These infants and toddlers tend to exhibit poor growth and need frequent checks by their primary medical provider and often a respiratory specialist. These specialists will monitor their growth and nutritional intake while also monitoring their oxygen needs, the hemoglobin levels, and the levels of other minerals such as calcium and phosphorus. The physician will also be monitoring protein status and the electrolyte balance. Treatment of the gastroesophageal reflux might require medical intervention.

An infant or toddler with a chronic lung condition may fatigue easily. The main role of the ITDS, if involved on the team, is to encourage the caregivers to provide calm, unhurried feedings and monitor to ensure that the infant is allowed to rest if overtaxed. Over stimulation can actually cause the infant to regress in development and can increase health risks. There may be poor coordination between breathing, sucking and swallowing and this can result in aspiration. Feeding can become a very negative experience particularly during the transition from liquids to solids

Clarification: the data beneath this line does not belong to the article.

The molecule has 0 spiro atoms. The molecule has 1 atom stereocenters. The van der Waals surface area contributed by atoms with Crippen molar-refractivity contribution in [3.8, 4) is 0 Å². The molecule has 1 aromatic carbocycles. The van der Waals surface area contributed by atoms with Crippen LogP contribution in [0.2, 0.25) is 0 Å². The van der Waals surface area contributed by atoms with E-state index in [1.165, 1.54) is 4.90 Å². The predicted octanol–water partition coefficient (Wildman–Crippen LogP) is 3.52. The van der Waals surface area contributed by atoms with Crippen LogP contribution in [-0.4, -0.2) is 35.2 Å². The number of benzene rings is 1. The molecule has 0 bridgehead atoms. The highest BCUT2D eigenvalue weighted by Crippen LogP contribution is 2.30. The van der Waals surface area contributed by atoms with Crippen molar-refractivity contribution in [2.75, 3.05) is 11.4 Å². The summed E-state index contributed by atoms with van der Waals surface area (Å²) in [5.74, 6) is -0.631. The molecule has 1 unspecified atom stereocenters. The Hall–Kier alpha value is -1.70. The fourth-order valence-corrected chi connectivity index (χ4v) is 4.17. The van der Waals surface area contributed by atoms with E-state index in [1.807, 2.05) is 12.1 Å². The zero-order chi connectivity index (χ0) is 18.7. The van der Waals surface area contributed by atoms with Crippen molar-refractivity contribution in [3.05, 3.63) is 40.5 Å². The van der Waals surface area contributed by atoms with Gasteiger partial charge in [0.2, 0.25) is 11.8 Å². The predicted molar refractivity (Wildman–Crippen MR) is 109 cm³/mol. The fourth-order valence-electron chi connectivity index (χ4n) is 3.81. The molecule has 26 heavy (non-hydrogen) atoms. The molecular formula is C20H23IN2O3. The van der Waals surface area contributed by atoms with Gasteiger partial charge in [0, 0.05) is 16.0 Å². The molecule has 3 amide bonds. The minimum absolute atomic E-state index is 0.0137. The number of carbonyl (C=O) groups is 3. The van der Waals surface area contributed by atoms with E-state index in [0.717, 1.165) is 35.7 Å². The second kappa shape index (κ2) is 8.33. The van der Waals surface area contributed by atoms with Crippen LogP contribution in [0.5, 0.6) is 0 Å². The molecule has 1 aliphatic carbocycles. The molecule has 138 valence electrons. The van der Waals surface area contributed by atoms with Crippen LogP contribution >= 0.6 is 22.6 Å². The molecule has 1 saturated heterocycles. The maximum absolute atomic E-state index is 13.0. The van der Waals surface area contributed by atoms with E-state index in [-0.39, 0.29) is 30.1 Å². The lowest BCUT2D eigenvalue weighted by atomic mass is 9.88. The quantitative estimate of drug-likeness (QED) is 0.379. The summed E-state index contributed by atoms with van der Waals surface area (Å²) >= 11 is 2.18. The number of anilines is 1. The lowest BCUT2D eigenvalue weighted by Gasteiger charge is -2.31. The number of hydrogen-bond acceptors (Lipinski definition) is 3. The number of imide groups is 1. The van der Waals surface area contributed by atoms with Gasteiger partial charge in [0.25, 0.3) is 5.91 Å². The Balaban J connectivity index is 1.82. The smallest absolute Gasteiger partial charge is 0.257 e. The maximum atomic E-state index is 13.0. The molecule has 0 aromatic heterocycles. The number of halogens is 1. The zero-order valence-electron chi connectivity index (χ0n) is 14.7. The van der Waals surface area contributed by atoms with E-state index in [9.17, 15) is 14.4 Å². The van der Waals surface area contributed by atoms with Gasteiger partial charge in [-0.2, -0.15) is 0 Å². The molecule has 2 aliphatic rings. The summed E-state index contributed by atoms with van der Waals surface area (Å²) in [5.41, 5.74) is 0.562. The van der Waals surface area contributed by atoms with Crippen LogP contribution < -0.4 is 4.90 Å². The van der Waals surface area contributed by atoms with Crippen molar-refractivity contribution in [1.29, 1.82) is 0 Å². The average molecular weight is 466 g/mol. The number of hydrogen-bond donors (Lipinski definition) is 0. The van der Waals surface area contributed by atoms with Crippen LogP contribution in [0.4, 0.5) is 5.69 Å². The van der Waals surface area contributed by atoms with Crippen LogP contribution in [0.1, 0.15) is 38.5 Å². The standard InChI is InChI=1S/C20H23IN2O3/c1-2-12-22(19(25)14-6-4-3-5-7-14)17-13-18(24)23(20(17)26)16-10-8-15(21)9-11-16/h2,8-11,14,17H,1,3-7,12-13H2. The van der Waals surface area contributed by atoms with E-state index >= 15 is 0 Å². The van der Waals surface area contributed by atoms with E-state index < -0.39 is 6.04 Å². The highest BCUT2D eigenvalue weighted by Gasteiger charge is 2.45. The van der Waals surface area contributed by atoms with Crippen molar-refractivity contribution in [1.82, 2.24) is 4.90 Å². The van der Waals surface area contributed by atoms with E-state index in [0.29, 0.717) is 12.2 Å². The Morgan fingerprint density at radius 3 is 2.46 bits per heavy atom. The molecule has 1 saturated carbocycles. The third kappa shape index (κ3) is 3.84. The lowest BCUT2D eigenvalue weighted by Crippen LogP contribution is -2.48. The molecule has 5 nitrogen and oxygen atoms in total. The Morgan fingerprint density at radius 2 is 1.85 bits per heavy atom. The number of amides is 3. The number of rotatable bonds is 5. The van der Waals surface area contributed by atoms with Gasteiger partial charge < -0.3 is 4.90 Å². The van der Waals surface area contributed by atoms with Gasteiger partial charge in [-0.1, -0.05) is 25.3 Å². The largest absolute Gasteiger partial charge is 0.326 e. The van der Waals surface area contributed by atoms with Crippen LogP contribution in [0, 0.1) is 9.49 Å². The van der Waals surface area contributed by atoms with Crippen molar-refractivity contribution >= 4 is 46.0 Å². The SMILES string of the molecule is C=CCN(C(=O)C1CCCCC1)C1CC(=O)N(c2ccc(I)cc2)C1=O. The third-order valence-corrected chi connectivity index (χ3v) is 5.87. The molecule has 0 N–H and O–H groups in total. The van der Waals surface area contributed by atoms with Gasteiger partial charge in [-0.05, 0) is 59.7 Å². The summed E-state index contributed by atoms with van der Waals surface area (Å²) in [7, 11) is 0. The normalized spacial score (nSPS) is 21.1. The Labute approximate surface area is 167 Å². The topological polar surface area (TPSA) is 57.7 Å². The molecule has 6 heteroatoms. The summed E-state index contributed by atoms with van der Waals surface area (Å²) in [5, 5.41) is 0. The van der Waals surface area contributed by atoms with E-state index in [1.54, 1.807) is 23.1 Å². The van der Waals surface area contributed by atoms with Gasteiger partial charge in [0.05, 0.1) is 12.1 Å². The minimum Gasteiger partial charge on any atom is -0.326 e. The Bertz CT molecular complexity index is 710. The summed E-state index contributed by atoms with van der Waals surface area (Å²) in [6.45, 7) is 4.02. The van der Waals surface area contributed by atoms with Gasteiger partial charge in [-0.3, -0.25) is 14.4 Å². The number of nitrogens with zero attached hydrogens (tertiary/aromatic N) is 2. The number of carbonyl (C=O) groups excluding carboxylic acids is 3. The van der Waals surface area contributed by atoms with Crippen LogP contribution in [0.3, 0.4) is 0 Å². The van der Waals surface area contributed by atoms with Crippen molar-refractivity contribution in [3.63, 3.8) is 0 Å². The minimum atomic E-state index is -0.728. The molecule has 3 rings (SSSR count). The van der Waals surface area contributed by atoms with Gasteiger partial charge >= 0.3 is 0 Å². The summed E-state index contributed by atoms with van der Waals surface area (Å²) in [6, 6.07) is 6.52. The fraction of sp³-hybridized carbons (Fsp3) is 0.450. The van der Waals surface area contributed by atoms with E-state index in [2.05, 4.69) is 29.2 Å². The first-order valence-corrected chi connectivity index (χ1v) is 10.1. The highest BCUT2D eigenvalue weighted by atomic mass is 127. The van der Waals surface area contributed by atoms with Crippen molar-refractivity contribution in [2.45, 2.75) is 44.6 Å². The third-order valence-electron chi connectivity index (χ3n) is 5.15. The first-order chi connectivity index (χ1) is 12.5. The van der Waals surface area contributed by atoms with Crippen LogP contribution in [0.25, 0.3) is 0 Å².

Chronic Cardiac Conditions

Chronic cardiac conditions also result in feeding intolerance due to poor suck. There are increased energy needs due to increased respiratory effort. Anorexia or poor appetite and malabsorption of nutrients is common. Chronic cardiac conditions are associated with some genetic disorders including Down syndrome.

Cerebral Palsy

Cerebral Palsy is a disorder of movement and posture. The incidence of reduced cognition is also higher in children who have cerebral palsy, however, the two are not necessarily correlated. Nutritional issues may include feeding dysfunction with a poor suck and swallow and decreased motility of the intestinal tract. As with many of the other conditions, the risk of aspiration is greater, as is the risk of gastro-esophageal reflux. There is an associated delay in feeding skills and there are often food refusals that lead to inadequate intake of food.

Genetic Disorders

Genetic disorders and endocrine disorders are common causes of poor nutritional status. Genetic disorders associated with feeding issues include Fragile X syndrome, Down syndrome, Prader-Willi, and William's syndrome.